Search Results

You are looking at 11 - 20 of 48 items for :

  • Childhood and Youth Studies x
  • Media Studies x
  • All content x
Clear All
Restricted access

Lisa Lindén

This article investigates direct-to-consumer advertising in Sweden for Gardasil, the HPV vaccine, as a contemporary gendered technology of the adolescent girl body. It explores how, by constructing girls as ideal users of the vaccine, advertising campaigns encourage adolescent girls to vaccinate themselves. Using a feminist visual discourse analysis, the article examines how different girl subjectivities are constructed through advertising, and presented as fit for Gardasil use and consumption. It highlights how, along with their parents, adolescent girls in Sweden are encouraged to assume responsibility for managing the risks of cervical cancer in order to help secure their future health, sexuality and normality. It argues that the Gardasil campaign, in being addressed to individual members of the population, serves to articulate global and national discourses of girlhood, sexuality, (sexual) health responsibility, risk management and consumption.

Free access

From Risk to Resistance

Girls and Technologies of Nonviolence

Laurel Hart

, the application of these technologies to addressing pressing global concerns such as violence toward girls and women (in universities, on the streets, in schools, and so on) is vastly under realized. Indeed, much of the work to date on mobile and

Free access

Claudia Mitchell and Jacqueline Reid-Walsh

The fifty-fifth session of the Commission on the Status of Women took place at the United Nations Headquarters in New York from 22 February to 04 March 2011. Representatives from Member States, UN entities and Economic and Social Council (ECOSOC)-accredited NGOS from all regions of the world attended the session. Amongst the many themes and issues discussed, several were critical: as a priority area, the access of girls and women to education, training and science; as a review theme, the elimination of all forms of discrimination and violence against girls; and as an emerging theme, sustainable development and gender equality. These themes and issues highlight the significance of literacies, literatures and technologies (old and new) in the lives of girls, but they also signal the presence (and absence) of other texts such as policies and policy documents in relation to such areas as, for example, Teachers’ Codes of Conduct, and Water and Sanitation that affect the lives of girls around the world.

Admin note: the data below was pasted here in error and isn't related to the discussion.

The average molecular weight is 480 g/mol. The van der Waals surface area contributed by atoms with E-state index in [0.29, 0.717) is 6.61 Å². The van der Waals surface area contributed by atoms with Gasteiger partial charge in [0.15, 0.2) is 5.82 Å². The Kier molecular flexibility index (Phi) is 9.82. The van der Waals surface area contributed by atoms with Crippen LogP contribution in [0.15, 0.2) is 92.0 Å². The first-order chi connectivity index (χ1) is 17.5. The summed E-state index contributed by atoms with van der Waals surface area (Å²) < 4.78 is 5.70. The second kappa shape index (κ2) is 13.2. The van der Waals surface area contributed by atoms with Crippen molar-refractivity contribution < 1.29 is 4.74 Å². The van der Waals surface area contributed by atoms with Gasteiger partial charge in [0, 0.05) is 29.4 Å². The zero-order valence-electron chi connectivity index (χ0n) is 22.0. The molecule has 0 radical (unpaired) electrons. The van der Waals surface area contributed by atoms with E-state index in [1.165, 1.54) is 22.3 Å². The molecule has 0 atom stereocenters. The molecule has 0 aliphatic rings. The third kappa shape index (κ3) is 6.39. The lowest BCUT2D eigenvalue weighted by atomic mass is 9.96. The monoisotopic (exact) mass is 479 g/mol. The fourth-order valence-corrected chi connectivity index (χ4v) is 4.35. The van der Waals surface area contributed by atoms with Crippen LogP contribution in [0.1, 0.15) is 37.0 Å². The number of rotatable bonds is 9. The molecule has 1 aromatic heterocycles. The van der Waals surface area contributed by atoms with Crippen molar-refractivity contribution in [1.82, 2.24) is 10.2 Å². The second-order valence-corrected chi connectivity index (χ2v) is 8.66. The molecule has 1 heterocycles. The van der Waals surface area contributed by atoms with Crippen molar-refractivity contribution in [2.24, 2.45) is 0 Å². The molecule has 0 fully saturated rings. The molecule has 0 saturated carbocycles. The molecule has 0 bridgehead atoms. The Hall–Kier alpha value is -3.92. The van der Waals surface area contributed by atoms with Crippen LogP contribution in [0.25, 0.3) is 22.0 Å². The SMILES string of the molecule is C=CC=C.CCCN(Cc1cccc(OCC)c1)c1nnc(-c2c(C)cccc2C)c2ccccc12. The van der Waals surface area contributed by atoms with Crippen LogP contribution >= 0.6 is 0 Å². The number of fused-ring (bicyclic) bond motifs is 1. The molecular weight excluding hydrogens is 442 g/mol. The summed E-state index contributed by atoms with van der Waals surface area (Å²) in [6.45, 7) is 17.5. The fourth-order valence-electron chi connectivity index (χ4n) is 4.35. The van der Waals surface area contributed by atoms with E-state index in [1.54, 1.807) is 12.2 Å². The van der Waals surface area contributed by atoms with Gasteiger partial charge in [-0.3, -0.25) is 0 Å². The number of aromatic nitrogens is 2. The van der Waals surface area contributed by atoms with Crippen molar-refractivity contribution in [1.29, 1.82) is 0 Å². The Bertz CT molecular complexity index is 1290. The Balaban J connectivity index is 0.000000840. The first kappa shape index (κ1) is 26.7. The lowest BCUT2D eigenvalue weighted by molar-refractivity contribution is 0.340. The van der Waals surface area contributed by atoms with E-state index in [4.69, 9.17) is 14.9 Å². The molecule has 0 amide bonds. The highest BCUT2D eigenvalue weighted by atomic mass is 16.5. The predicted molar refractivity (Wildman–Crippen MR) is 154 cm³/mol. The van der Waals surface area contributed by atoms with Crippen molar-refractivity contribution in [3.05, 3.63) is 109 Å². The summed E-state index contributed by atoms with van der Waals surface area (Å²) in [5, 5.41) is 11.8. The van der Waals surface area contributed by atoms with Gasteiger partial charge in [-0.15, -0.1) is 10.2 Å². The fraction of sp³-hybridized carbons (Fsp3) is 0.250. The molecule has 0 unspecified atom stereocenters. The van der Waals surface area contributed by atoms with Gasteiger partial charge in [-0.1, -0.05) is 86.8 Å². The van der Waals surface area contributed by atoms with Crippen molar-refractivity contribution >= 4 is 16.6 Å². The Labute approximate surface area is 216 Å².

Free access

Dustin William Louie

conducted in Western Canada ( Louie 2016 ) points to social media being responsible for this large-scale recruitment into the exploitative sex trade. Using technologies of nonviolence offers a promising framework for conceptualizing educational approaches to

Free access

Paula MacDowell

101 Technology Fun. While the findings are not intended to be representative of everyone who identifies as a girl, they do reveal some of the ways in which contemporary media texts are appropriated, negotiated, rejected, and remade by female youth

Free access

Melanie Kennedy and Natalie Coulter

contemporary social anxieties and debates about vulnerable group members’ uses and navigations of new media (newer at least than the platforms and technologies girls studies scholars such as Harris were writing about over a decade ago) get projected. It seems

Free access

“Stumbling Upon Feminism”

Teenage Girls’ Forays into Digital and School-Based Feminisms

Crystal Kim and Jessica Ringrose

life” (2016: 5) and is increasingly present in schools. There is limited research, however, as Jessalyn Keller (2016) has observed, that examines how young feminists use social media technologies to develop their burgeoning feminist identities. There

Free access

Claudia Mitchell

dominant social constructions of adolescence. The contributors to this issue add significantly to this work in locating age more centrally in girlhood discourses that intersect with geography, technology, class, race, sex, gender, and sexuality. They do so

Free access

Sarah Hill

(2012) terms technologies of nonviolence. I argue that, far from being trivial, disabled girls’ self-representation practices are often intended to advocate for and raise awareness of disability while providing them with a much-needed voice and

Free access

Terms of Silence

Weaknesses in Corporate and Law Enforcement Responses to Cyberviolence against Girls

Suzanne Dunn, Julie S. Lalonde, and Jane Bailey

’ participation can truly flourish. 2 Our conclusion suggests necessary reforms. Julie’s Story Ever since I was a young girl, I’ve been an early adopter of online technology. I got my first e-mail address in 1995. Long before Tumblr and social media, I discovered